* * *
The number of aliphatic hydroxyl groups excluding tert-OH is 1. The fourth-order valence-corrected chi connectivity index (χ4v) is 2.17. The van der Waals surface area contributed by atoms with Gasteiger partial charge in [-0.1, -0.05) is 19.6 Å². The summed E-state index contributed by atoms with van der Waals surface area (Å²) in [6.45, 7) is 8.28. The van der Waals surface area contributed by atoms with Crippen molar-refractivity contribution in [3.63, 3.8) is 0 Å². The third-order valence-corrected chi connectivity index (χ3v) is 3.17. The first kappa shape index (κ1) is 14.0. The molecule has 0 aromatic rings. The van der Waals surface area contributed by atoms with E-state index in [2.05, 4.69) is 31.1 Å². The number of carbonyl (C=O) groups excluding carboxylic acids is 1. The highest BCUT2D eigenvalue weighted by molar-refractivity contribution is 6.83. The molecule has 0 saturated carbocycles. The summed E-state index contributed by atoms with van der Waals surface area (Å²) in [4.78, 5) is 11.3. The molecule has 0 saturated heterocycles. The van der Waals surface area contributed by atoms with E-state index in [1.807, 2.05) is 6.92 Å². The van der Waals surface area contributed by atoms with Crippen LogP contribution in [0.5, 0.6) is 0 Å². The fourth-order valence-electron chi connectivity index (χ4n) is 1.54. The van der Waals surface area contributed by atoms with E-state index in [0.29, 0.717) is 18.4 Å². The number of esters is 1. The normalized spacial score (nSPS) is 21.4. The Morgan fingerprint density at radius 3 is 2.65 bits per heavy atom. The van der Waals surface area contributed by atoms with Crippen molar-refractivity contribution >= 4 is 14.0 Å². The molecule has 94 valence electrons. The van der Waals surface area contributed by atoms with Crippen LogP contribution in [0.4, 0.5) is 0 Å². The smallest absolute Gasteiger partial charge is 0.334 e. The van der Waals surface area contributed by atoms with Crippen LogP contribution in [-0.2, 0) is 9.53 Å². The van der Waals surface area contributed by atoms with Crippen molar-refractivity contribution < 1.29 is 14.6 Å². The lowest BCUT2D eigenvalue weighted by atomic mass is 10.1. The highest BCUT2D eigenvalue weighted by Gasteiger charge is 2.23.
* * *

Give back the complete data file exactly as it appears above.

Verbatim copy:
The number of aliphatic hydroxyl groups excluding tert-OH is 1. The fourth-order valence-corrected chi connectivity index (χ4v) is 2.17. The van der Waals surface area contributed by atoms with Gasteiger partial charge in [-0.1, -0.05) is 19.6 Å². The summed E-state index contributed by atoms with van der Waals surface area (Å²) in [6.45, 7) is 8.28. The van der Waals surface area contributed by atoms with Crippen molar-refractivity contribution in [3.63, 3.8) is 0 Å². The third-order valence-corrected chi connectivity index (χ3v) is 3.17. The first kappa shape index (κ1) is 14.0. The molecule has 0 aromatic rings. The van der Waals surface area contributed by atoms with E-state index in [2.05, 4.69) is 31.1 Å². The number of carbonyl (C=O) groups excluding carboxylic acids is 1. The highest BCUT2D eigenvalue weighted by molar-refractivity contribution is 6.83. The molecule has 0 saturated carbocycles. The summed E-state index contributed by atoms with van der Waals surface area (Å²) in [4.78, 5) is 11.3. The molecule has 0 saturated heterocycles. The van der Waals surface area contributed by atoms with E-state index in [1.807, 2.05) is 6.92 Å². The van der Waals surface area contributed by atoms with Crippen LogP contribution in [0.5, 0.6) is 0 Å². The fourth-order valence-electron chi connectivity index (χ4n) is 1.54. The van der Waals surface area contributed by atoms with E-state index in [0.29, 0.717) is 18.4 Å². The number of esters is 1. The normalized spacial score (nSPS) is 21.4. The Morgan fingerprint density at radius 3 is 2.65 bits per heavy atom. The van der Waals surface area contributed by atoms with Crippen molar-refractivity contribution >= 4 is 14.0 Å². The molecule has 94 valence electrons. The van der Waals surface area contributed by atoms with Crippen LogP contribution in [0.4, 0.5) is 0 Å². The smallest absolute Gasteiger partial charge is 0.334 e. The van der Waals surface area contributed by atoms with Crippen LogP contribution in [-0.2, 0) is 9.53 Å². The van der Waals surface area contributed by atoms with Crippen molar-refractivity contribution < 1.29 is 14.6 Å². The lowest BCUT2D eigenvalue weighted by atomic mass is 10.1. The highest BCUT2D eigenvalue weighted by Gasteiger charge is 2.23.